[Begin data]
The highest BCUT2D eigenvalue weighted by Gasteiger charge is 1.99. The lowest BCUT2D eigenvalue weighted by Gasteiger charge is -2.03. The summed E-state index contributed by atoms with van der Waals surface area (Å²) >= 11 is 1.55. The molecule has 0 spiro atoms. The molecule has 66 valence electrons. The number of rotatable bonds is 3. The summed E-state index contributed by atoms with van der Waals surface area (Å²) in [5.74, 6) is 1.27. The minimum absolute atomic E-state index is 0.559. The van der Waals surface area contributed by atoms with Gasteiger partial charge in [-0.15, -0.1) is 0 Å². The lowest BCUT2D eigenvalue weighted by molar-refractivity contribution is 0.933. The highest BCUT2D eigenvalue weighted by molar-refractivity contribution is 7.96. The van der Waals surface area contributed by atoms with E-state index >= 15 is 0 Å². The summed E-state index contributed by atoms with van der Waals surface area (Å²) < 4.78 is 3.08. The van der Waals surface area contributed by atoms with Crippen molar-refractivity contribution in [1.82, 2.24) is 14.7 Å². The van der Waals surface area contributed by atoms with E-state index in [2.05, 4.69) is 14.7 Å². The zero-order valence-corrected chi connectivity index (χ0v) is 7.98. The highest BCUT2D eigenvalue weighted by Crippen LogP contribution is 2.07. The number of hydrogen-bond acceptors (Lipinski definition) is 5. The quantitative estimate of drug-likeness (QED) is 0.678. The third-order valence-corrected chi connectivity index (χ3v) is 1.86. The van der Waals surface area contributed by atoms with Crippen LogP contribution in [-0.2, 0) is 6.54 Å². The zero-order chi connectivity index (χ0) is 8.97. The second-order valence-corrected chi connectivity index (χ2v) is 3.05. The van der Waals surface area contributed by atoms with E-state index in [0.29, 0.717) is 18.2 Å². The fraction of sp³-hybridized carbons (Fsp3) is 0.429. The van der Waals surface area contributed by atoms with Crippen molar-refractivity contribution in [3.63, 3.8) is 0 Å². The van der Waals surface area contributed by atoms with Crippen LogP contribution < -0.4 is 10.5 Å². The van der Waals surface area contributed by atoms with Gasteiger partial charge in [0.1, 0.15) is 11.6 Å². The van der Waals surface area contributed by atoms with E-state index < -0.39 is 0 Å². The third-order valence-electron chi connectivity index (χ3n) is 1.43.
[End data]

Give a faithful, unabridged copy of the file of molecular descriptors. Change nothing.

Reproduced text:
The highest BCUT2D eigenvalue weighted by Gasteiger charge is 1.99. The lowest BCUT2D eigenvalue weighted by Gasteiger charge is -2.03. The summed E-state index contributed by atoms with van der Waals surface area (Å²) >= 11 is 1.55. The molecule has 0 spiro atoms. The molecule has 66 valence electrons. The number of rotatable bonds is 3. The summed E-state index contributed by atoms with van der Waals surface area (Å²) in [5.74, 6) is 1.27. The minimum absolute atomic E-state index is 0.559. The van der Waals surface area contributed by atoms with Gasteiger partial charge in [-0.15, -0.1) is 0 Å². The lowest BCUT2D eigenvalue weighted by molar-refractivity contribution is 0.933. The highest BCUT2D eigenvalue weighted by molar-refractivity contribution is 7.96. The van der Waals surface area contributed by atoms with E-state index >= 15 is 0 Å². The summed E-state index contributed by atoms with van der Waals surface area (Å²) < 4.78 is 3.08. The van der Waals surface area contributed by atoms with Crippen molar-refractivity contribution in [1.82, 2.24) is 14.7 Å². The van der Waals surface area contributed by atoms with E-state index in [2.05, 4.69) is 14.7 Å². The zero-order valence-corrected chi connectivity index (χ0v) is 7.98. The highest BCUT2D eigenvalue weighted by Crippen LogP contribution is 2.07. The number of hydrogen-bond acceptors (Lipinski definition) is 5. The quantitative estimate of drug-likeness (QED) is 0.678. The third-order valence-corrected chi connectivity index (χ3v) is 1.86. The van der Waals surface area contributed by atoms with Crippen LogP contribution in [-0.2, 0) is 6.54 Å². The zero-order chi connectivity index (χ0) is 8.97. The second-order valence-corrected chi connectivity index (χ2v) is 3.05. The van der Waals surface area contributed by atoms with E-state index in [0.29, 0.717) is 18.2 Å². The fraction of sp³-hybridized carbons (Fsp3) is 0.429. The van der Waals surface area contributed by atoms with Crippen molar-refractivity contribution in [3.63, 3.8) is 0 Å². The van der Waals surface area contributed by atoms with Crippen LogP contribution < -0.4 is 10.5 Å². The van der Waals surface area contributed by atoms with Gasteiger partial charge in [0.1, 0.15) is 11.6 Å². The van der Waals surface area contributed by atoms with E-state index < -0.39 is 0 Å². The third-order valence-electron chi connectivity index (χ3n) is 1.43.